Survey of London: Volume 6, Hammersmith. Originally published by London County Council, London, 1915.
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XXVIII.—SUSSEX HOUSE, Nos. 12 And 14 UPPER MALL
Ground landlord, leaseholder, etc.
General description and date of structure.
Sussex House is a very complete and interesting example of an early Georgian building, dating from about the year 1726. It took the place of an earlier house of which there are records as far back as 1628, and may still contain some parts of the old structure. The house, as will be seen below, was divided, probably when in course of erection, to accommodate two tenants, and a second staircase was built to the west which, on reference to the plan (Plate 61), will be seen to be obviously an afterthought. This necessitated the making of an arrangement with the owners of the adjoining copyhold property, and in 1776 a piece of ground in addition to the site of the stair was acquired, and has since been let with the western house.
The original plan was arranged for four rooms on the ground floor, with a passage between the two front rooms and a staircase between those at the back. There are three floors and a basement, and the rooms are panelled throughout. The original and larger staircase is of good design, with three balusters to each tread, and good carved brackets to the stair-ends. It has an inlaid star pattern on the landing.
The front is symmetrically arranged and is built of warm-coloured stock bricks with pilasters, stringcourses, quoins and window arches of red brick. As was the usual practice at the period, the front is a 4½-inch veneer of brickwork very insufficiently bonded to the walls, and in consequence it has needed considerable repair. The central entrance doorway is of excellent design and proportions; it consists of fluted pilasters supporting a Doric entablature and curved pediment. The door inserted for the second house has a hood on shaped brackets, carved with flower and foliage; this door takes the place of the westernmost window of the south front. The western portion of the building was called formerly Sussex Cottage, but the two parts are now in use as one house.
Condition of repair.
Historical and biographical notes.
From information contained in the title deeds, and kindly communicated by Mr. A. M. Naylor, we find that in 1628 Francis Leasy was the owner of the messuage and one rood of land adjoining, the former being in the tenure of Thomas Greene and Mr. Stortwell. Francis sold the house to Samuel Leasy in the same year, and in 1645, in a description of the property, the rood of land is described as an orchard divided from the orchard of Francis Leasy on the east. In 1683 John Blainthard sold the house to William Reade, and in a deed of mortgage between Reade and Richard Hughes in 1692 the property is described as late in the occupation of John Pedder. In 1693 Tertullian Lewis purchased the house from Reade, and left it by will (dated 23rd April, 1699) to his son John Lewis. He sold it to Thomas Cox and Matthew Ailay in 1708, and they leased it to Jonas Durand. At the same time Thomas Cox purchased 200 gooseberry bushes from William Pedder, who apparently was till then using the rood of orchard land.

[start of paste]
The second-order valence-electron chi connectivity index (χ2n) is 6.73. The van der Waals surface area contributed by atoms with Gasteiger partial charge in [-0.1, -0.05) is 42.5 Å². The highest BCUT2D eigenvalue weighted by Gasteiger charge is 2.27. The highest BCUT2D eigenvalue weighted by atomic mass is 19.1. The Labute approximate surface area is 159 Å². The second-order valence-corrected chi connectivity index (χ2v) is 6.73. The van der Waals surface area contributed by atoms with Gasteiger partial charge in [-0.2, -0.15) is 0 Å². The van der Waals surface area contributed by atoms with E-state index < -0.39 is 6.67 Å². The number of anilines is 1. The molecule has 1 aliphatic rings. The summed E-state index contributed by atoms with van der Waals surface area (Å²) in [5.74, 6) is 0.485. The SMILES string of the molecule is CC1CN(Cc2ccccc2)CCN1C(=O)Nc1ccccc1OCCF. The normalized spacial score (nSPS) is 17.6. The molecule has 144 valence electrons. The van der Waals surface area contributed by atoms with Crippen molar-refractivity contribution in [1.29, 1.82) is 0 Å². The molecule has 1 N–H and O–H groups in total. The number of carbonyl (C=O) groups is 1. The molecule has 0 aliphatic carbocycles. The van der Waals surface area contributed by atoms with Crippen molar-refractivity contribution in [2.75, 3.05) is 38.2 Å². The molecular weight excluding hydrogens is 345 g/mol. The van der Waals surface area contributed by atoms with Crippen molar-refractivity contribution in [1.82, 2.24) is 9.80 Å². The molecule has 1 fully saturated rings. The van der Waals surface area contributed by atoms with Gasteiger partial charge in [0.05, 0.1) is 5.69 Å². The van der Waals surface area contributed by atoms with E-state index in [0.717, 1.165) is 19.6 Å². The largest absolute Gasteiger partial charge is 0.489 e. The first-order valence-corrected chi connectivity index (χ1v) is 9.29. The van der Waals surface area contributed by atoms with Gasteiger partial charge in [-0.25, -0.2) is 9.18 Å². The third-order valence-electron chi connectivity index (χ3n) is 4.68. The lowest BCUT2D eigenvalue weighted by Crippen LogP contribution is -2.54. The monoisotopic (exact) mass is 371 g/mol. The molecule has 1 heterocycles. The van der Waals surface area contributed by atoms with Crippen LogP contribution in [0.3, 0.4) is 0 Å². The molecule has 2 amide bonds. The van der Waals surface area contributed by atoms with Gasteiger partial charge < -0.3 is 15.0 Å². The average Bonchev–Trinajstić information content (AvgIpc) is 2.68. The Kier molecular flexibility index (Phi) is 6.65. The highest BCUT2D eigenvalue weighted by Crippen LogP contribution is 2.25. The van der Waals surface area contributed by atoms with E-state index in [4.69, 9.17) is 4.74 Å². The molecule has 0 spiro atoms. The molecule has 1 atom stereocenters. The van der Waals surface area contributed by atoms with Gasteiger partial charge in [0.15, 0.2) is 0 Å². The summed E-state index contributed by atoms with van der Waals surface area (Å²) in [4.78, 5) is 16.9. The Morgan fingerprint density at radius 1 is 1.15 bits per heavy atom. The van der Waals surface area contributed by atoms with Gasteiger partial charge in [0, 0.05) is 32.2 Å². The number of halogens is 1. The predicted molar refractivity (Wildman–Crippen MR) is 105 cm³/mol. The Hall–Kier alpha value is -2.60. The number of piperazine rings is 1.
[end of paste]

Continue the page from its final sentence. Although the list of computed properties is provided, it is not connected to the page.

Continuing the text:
By an indenture dated 21st September, 1726, Jonas Durand and James Brissac agreed to sell to Nathaniel Bridgewater "all that new built capital messuage as the same was then divided into two tenements, and the parcel of land thereto belonging, as the same was then divided," therein mentioned to contain one rood then in the tenure or occupation of Mr. George Cooke and Mr. John Senex. This deed gives us the approximate date of the present structure and also proves that it was divided into two tenements soon after, if not during, erection. There can be no doubt about the identity of the property referred to in the deed, but it is puzzling to find the southern boundary described as land and buildings formerly of William Holden and now or late of Dr. Hutchinson, whereas the present boundary is the footpath connecting the Upper Mall with the Highbridge. We must either assume that the footway was not yet formed, or that it was at that time private property, as indeed the bank of the river along the Mall was also.
We have no further information until 7th January, 1777, when Henry Joseph and John Durand lease to Roger Thomas and Moses Hadley "two messuages or tenements, one of them formerly in the tenure of John Senex and the other of George Cooke, heretofore one dwelling house, except the staircase of the dwelling house formerly of George Cooke, which stair stands on a piece of copyhold ground purchased by Roger Thomas, (fn. 1) and all that parcel of ground adjoining containing one rood heretofore in the tenure of Cooke and Senex."
The John Senex may have been the cartographer and engraver of that name who died in 1740. In 1719 he was engaged as a bookseller in Salisbury Court, Fleet Street. (fn. 2) He became a Fellow of the Royal Society in 1728. His neighbour, George Cooke, bore the name of a family who were also engravers and booksellers.
Sussex House is said to have obtained its name as an occasional residence of Augustus Frederick, Duke of Sussex (1773–1843), but it is more probable that it merely commemorates his association with the locality. He was a subscriber to Faulkner's work on Hammersmith, in which we find a reference only to his "Smoking Box" (fn. 3) (No. 17 Upper Mall). There was another Sussex House near Parr Bridge, (fn. 4) which was no doubt named for a like reason, although it has also been claimed as a residence of the duke. The Duke of Sussex laid the foundation stone of Hammersmith Bridge in 1825 "and dined with a numerous company at the Coffee house." (fn. 5)
In the Council's ms. collection are:
(fn. 6) Ground plan and south elevation (measured drawing).
(fn. 6) Entrance doorway and details (measured drawing).